As described by Queercore founders like Bruce LaBruce and G.B. Jones (both of whom are featured heavily in Leyser’s film), it was an imaginary movement made real, thanks in large part to the “Zines” which spread the word about music and films that communicated its transgressive core beliefs, and which themselves became an important form of cultural and artistic expression.  From these improbable beginnings came a wave of influence which – along with the “Riot Grrrl” movement which grew alongside it – ultimately found its way into the dominant pop culture of the time.

Of course, its success in infiltrating the mainstream also inevitably meant the end for a movement whose very definition required being outside of it – but as Leyser’s documentary points out, its spirit lives on among those who reject the conventional wisdom of “normalizing” outsider identity within the larger culture, and who still think the best approach to countering oppression is to proudly embody everything it seeks to erase.

In a time when hateful ideologies feel emboldened to show their true colors, a film like “Queercore” reminds us that sometimes the best way to oppose them is to do the same.

Maggie Smith, Joan Plowright, Eileen Atkins, Judi Dench in “Tea With the Dames” (Photo Courtesy IFC Films)

“Tea With the Dames” (in theatres Sept. 28) – While it’s not specifically LGBTQ-themed, this one will nevertheless be of interest to many members of the community.  Directed by “Notting Hill” filmmaker Roger Michell, it’s essentially exactly what its title suggests – a gathering over a distinctly English meal with a distinctly English group of ladies.  These are, however, not your ordinary English ladies.  Dames Eileen Atkins, Judi Dench, Joan Plowright, and Maggie Smith are four old friends who also happen to be legendary actresses of the stage and screen, and from time to time they meet in the English countryside to gossip, remember, and laugh. This time, they let the cameras in.  If you’ve ever wished to be a fly on the wall during a conversation between some of the most fabulous women who’ve ever lived, this is a chance you don’t want to pass up.  These are Dames who know how to dish.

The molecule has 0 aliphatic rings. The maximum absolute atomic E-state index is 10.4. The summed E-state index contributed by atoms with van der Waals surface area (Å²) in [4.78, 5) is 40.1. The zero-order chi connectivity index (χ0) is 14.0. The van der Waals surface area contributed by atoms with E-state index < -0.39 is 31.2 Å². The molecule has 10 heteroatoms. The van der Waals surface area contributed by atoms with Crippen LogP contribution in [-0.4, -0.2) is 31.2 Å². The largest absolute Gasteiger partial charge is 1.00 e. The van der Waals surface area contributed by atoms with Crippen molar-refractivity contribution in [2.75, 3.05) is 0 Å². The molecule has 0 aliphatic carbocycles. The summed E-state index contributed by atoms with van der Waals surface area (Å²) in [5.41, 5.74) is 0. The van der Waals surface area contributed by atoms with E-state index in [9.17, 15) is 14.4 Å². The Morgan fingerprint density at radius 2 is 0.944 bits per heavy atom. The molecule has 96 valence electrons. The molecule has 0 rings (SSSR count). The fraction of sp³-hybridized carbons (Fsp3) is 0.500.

“Call Her Ganda” (Courtesy Breaking Glass Pictures)

“Call Her Ganda” (in theatres Sept. 28) – A deeply personal project by openly gay Filipino American filmmaker P.J. Raval, this acclaimed documentary centers around the story of Jennifer Laude, a 26-year-old Filipina transgender woman and alleged sex worker who was murdered by a 19-year-old US marine on “liberty leave.”  Raval’s film follows three women who pursued the case amidst a media storm and police inquiry, taking on hardened histories of U.S. imperial rule that have allowed previous American perpetrators to evade consequence.  The women, all from different backgrounds, form an amazingly powerful bond to galvanize a political uprising, while seeking justice for Jennifer and taking on continuing U.S. imperialism in their country.


And as a bonus offering…

“The Classic Porn of Phil St. John” (screening on Sept. 23) – Finally, here’s another documentary with a self-explanatory title, which will receive its world-premiere screening as part of a book-signing event for St. John’s first novella, “Diary of a Puerto Rican Porno.”  The book is “an action-adventure, sexually outrageous filmmaking odyssey” set behind the scenes at a porn shoot in the jungles near San Juan; the film is a retrospective that chronicles St. John’s legendary 25 years directing porn all over the world.  See one, pick up a copy of the other, and meet the man behind them both at Tom of Finland Foundation’s  TOM House on September 23, from 5-9pm.  Details can be found here.

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Celebrity News

LGBTQ ally Olivia Newton-John has died at 73

Newton-John had been battling breast cancer for over three decades, her first cancer diagnosis in 1992 when she was 44